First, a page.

Posts Tagged ‘Trumpet’
Second Line Syracuse’s appearance at the Community Folk Art Center last night was like a hearty bowl of well-seasoned gumbo to warm the autumn chill. The song list for the evening included a dash of Mongo Santamaria, a sprinkle of Ellington, a side of Fela Kuti and Vulfpeck, and even a pinch of Trombone Shorty.
Trumpeter Dan Fields and Melissa Gardiner played leading roles, and even marched through the crowd during one number. Their rendition of “Night Time Is the Right Time” also featured some robust vocal sparring. The quintet was rounded out by Byron Cage (drums), Deyquan Bowens (keys) and Matt Rossi (sousaphone).
The show was held at the Community Folk Art Center.
Scott “Bugs” Allen is a one-man band of sorts. If you include vocals, he played about eight instruments during his evening set at Saturday’s Northeast Jazz & Wine Festival. He may be categorized as a jazz man, but at times his on-stage energy nearly reached Fishbone levels. He goes quickly, but seamlessly from horn to drums to bass, and despite some technical difficulties during the finale, he was able to send soulful shock waves thru Clinton Square with tributes to Prince and Stevie Wonder.
Allen wears many hats(literally had at least three buckets with him), but his sartorial splendor (fuchsia shirt, fuchsia loafers and patterned bow tie) never outshines his wonderful musicianship.
The vibes were the perfect precursor to the upcoming Jazz in the City series (Aug-Sept).
Allen told the crowd that Larry Luttinger and Joe Lee took care of his 3rd Scenario collective so well in 2014 that his return was imminent.
For the sake of our burgeoning music scene, we hope he comes back to the ‘Cuse again. And again. And again.
“I met so many people from Mississippi tonight I thought I was back home…”
Dr. Alphonso Sanders
Musician/educator Dr. Alphonso Sanders turned AL’s (321 S. Clinton Street), into his own personal Juke Joint last night. The multi-instrumentalist made a return to Central New York (with pianist Jimmy Lee, Jr.) for an appearance at SUNY Oswego, but he made a timely pit-stop in Downtown Syracuse.
During the two-set performance, which went way past midnight, Dr. Sanders also invited a collective of Syracuse musicians to find the groove with him. These virtuoso suspects included Reggie Seigler, Glen McArthur, Emanual Washington, Thomas TC Carter, Dequan Bowens, Paul Lee, Sam Wynn, John Heard, and Elijah Harris, Jr.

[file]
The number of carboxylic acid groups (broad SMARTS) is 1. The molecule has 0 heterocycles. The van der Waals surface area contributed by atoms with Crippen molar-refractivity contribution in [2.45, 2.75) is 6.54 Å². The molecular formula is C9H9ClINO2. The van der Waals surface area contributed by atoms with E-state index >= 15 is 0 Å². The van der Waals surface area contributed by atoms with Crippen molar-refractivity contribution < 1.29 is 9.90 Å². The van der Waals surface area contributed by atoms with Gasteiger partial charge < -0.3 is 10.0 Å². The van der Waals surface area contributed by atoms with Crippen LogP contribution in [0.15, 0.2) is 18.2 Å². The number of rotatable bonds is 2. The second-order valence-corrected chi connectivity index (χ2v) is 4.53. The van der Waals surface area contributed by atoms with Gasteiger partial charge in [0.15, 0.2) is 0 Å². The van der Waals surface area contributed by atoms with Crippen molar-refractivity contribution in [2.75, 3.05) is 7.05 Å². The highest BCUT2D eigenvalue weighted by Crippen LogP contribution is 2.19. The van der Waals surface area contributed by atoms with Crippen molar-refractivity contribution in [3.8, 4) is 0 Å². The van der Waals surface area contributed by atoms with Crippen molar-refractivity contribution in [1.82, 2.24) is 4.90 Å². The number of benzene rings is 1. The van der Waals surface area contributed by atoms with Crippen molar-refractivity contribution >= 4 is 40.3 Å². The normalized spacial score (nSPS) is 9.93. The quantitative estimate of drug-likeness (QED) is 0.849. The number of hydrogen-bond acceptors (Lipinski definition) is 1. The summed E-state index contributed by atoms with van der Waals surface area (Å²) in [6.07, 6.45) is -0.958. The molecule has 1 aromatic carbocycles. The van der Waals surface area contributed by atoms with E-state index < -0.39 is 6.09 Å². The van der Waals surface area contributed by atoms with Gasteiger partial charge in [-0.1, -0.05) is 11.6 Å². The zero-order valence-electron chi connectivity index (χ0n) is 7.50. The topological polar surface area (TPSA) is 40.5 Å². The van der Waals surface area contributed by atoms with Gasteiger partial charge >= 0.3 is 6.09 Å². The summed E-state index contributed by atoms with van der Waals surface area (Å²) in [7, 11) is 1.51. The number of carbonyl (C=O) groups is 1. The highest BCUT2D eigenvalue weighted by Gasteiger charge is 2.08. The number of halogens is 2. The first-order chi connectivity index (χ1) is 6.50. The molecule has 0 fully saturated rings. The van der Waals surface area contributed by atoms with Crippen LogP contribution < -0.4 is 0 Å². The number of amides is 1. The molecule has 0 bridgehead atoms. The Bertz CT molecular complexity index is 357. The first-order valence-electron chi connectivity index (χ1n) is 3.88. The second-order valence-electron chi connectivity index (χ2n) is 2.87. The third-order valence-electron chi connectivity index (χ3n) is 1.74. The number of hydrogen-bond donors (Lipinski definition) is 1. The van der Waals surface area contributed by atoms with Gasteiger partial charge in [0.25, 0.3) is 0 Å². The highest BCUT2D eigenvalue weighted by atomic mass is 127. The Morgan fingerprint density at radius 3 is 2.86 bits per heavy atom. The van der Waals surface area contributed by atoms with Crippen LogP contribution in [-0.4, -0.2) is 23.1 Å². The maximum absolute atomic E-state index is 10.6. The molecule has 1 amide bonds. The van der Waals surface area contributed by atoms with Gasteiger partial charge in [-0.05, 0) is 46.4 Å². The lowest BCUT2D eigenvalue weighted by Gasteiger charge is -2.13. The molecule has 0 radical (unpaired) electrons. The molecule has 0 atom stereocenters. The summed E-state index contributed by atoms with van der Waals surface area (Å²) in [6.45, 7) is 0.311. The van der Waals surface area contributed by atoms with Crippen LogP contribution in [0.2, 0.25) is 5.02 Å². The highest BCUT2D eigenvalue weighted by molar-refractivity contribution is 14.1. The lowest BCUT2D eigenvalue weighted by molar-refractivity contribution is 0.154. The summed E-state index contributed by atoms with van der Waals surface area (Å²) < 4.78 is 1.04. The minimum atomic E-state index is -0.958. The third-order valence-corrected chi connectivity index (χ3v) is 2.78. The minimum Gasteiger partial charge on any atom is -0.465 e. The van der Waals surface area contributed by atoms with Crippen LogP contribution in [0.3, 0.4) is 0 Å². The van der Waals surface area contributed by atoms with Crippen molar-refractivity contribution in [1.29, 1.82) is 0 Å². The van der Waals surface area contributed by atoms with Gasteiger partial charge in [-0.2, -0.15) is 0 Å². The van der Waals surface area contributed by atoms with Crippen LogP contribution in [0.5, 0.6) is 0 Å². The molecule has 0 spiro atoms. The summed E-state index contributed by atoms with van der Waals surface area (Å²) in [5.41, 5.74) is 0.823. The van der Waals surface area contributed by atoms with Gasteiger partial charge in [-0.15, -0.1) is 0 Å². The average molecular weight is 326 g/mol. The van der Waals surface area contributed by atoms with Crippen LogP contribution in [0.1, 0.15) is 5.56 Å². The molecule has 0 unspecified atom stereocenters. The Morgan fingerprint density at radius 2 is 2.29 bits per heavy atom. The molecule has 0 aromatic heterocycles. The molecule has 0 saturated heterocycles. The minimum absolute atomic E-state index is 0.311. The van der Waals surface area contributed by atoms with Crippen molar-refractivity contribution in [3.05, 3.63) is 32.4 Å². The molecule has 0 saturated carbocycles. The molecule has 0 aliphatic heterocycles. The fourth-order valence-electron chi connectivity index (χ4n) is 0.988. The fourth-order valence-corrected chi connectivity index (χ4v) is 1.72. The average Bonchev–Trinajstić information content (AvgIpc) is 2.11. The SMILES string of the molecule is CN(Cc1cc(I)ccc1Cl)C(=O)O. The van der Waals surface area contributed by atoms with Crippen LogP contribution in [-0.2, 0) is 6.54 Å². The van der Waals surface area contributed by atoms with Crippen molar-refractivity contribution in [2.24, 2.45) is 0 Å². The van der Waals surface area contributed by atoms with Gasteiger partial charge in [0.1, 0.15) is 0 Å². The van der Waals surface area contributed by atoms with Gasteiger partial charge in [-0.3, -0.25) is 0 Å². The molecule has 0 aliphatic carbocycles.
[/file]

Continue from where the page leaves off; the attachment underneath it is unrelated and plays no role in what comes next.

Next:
And while snow was gently falling, along with the temperatures outside, inside the former cigar bar quickly became a sweat box dripping with Delta funk.
If you’ve never seen Sanders you quickly learn to respect his musicianship. He is like a one-man Earth Wind & Fire horn section working the flugelhorn, sax and flute. He also sang, smooth-talked the ladies from the bandstand, wailed on his harmonica, and even told a joke or two. The night featured some down home blues as well as great covers of Al Green, Miles, Grover, and Stevie.
The star-studded crowd included poet Jackie Warren-Moore, media personality Marc Lamont Hill, and contingent from SUNY Oswego.
Overall it was a great Wednesday night, but next time we’d like to see Dr. Sanders headline a Friday at the Dinosaur BBQ.
Special shout-out to Dr. Jerald Jones Woolfolk (another Mississippi native) for her assistance.
We found out that WAER-FM 88’s GM Joe Lee was instrumental (no pun intended) in bringing Scott Allen & 3rd Scenario to the Northeast Jazz & Wine Festival. Lee and Allen were former classmates and have roots in B’more.
Allen keeps it moving and grooving on stage while singing, playing bass and several brass instruments.
During a spectacular musical medley that included covers of Candi Dulfer (“Mr. Lee”) and Sade (‘Nothing Can Come Between Us”), our favorite was the Quincy Jones cut “If I Ever Lose This Heaven.”
Allen & Scenario’s fiery collaboration of “If I Ever Lose This Heaven,” along with singer Wendy McIntyre, created a salty magic similar to the vibe on the Jonathan Butler and Maysa Leak version, and it left you thirsting for more.
Did we mention that Maysa is from Baltimore as well?
Trombone Shorty and his band Orleans Avenue were the perfect crescendo to a night of jazz and swing for the 2014 Syracuse Jazz Fest (Day 1). After seeing the energetic show, we’d describe the former child prodigy from Treme as a combination drum major and sanctified Baptist preacher, accented with a taste of Rahsaan Patterson, Lee Morgan and Fred Wesley.
Shorty (aka Troy Andrews) is a tropical storm of resounding brass that shook the hills at Onondaga Community College.
Fashion and music seem to go hand-in-hand.
Glen Marhevka said many of his suits he wears are styled from the 1930s and 40s (similar to his band mates), but during the Big Bad Voodoo Daddy set on Friday he wore a hand-me-down (but re-tailored) ensemble from the 1960s. He said his personal tailor is a guy named Javi in Los Angeles.
Marhevka has that certain sprezzatura historically poured onto horn players (think Chet Baker), but don’t let the cool vines fool you, he can flat out blow that horn.